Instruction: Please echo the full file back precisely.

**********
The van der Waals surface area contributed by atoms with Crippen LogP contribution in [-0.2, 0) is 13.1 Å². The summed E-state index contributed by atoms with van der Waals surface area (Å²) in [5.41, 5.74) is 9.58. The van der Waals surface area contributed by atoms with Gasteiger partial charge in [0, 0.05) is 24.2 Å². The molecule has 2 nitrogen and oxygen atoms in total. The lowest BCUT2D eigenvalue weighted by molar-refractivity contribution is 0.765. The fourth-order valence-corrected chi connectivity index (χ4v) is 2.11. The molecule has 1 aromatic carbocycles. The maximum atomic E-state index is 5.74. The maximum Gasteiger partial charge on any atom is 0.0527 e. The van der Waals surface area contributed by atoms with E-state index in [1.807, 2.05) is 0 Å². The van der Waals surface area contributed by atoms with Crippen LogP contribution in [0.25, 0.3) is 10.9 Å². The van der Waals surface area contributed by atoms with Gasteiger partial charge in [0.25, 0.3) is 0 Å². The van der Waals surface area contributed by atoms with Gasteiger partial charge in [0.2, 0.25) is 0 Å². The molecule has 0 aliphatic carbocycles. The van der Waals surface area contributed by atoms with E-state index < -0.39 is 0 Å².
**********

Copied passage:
The van der Waals surface area contributed by atoms with Crippen LogP contribution in [-0.2, 0) is 13.1 Å². The summed E-state index contributed by atoms with van der Waals surface area (Å²) in [5.41, 5.74) is 9.58. The van der Waals surface area contributed by atoms with Gasteiger partial charge in [0, 0.05) is 24.2 Å². The molecule has 2 nitrogen and oxygen atoms in total. The lowest BCUT2D eigenvalue weighted by molar-refractivity contribution is 0.765. The fourth-order valence-corrected chi connectivity index (χ4v) is 2.11. The molecule has 1 aromatic carbocycles. The maximum atomic E-state index is 5.74. The maximum Gasteiger partial charge on any atom is 0.0527 e. The van der Waals surface area contributed by atoms with E-state index in [1.807, 2.05) is 0 Å². The van der Waals surface area contributed by atoms with Crippen LogP contribution in [0.25, 0.3) is 10.9 Å². The van der Waals surface area contributed by atoms with Gasteiger partial charge in [0.25, 0.3) is 0 Å². The van der Waals surface area contributed by atoms with Gasteiger partial charge in [0.2, 0.25) is 0 Å². The molecule has 0 aliphatic carbocycles. The van der Waals surface area contributed by atoms with E-state index < -0.39 is 0 Å².